To become self-insured, you need to grow your assets and shrink your expenses. To do that, you need to build a budget that fits your lifestyle and leaves a little left over, so you have enough saved to self-insure when your term life insurance runs out.  

Investing your money early and diversifying your investments can help you build your assets too. There are a lot of ways you can do this:

  • Short-term investments: These let you easily and quickly access the money if needed.

  • Long-term investments: Let these sit for as long as possible (years or decades), to earn compound interest.  

  • Retirement accounts: Take advantage of an employer-matched 401(k) or use an IRA.

For your retirement accounts to help you self-insure, you must add a beneficiary. Otherwise, a court will decide where the money goes. Update your beneficiaries with every major life event (the same goes for life insurance beneficiaries). 

As your money grows, the amount you’ll need to rely on life insurance will decrease and you’ll eventually have enough to be self-sufficient.

How term life insurance can help you become self-insured

Buying life insurance to become self-insured seems counterintuitive. But few people can be self-insured throughout their entire life.

Most people’s expenses look like a bell curve over time. When you’re young, you don’t typically have dependents or expenses to cover if you die (unless you have private student loans), except a funeral. 

But when you buy a home, get married, or have children, your expenses rise with mortgages, retirement planning, and childcare costs. Then, once the kids are out of the house and you’ve paid off your home, your expenses go back down.

Term life insurance offers financial protection that big middle hump until your expenses are low again — at which point you can start self-insuring.

→ Learn more about term life insurance

Being self-insured isn’t necessarily complicated — it's just harder get to that point if you’re still paying off loans or supporting younger children. Buying life insurance is the easiest way to make sure your family is protected until you get there.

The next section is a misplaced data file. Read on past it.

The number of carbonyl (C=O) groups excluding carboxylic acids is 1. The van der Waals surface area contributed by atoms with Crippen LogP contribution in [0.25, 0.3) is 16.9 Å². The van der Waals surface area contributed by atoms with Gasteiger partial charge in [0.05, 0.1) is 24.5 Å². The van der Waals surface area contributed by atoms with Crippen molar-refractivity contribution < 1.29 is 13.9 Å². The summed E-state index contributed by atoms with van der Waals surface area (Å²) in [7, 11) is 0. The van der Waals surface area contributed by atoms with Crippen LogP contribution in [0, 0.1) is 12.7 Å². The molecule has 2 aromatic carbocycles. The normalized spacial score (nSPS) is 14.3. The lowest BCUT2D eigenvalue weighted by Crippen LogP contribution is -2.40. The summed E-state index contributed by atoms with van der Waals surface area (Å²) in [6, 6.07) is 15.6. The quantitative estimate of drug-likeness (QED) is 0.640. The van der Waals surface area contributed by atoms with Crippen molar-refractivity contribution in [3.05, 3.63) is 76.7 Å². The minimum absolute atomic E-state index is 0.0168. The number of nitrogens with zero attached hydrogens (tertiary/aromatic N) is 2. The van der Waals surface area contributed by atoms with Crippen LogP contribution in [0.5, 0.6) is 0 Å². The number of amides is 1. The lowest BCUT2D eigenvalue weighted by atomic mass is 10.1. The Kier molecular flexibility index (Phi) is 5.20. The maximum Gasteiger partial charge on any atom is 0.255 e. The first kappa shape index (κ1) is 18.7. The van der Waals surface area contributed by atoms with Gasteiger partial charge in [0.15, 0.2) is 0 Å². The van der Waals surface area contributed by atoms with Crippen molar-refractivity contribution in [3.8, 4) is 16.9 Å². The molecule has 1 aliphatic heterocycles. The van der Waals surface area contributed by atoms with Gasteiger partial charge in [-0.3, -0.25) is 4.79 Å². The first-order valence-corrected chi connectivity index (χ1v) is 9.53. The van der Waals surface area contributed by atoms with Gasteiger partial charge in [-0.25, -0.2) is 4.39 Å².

Frequently asked questions

What does it mean to be self-insured?

If you’re self-insured, that means you have enough assets to support your family if you die without owning a life insurance policy.

Is it better to self-insure or have life insurance?

Self-insurance makes sense for some, but most people benefit from having a life insurance policy until at least retirement. Life insurance benefits are tax-free and don't have the same volatility as investments or other assets. 

Are there disadvantages to self-insurance?

When you self-insure, there's no safety net if unexpected circumstances hurt your savings. Your assets may also go through probate court when you die, delaying payouts.

How much does it cost to self-insure for life insurance?

The amount depends on your financial needs. You need to save enough to cover any dependents' current and future expenses and your debts.


Editor & Licensed Life Insurance Expert

Rebecca Shoenthal

Editor & Licensed Life Insurance Expert

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Rebecca Shoenthal is a licensed life, disability, and health insurance expert and a former editor at Policygenius. Her insights about life insurance and finance have appeared in The Wall Street Journal, Fox Business, The Balance, HerMoney, SBLI, and John Hancock.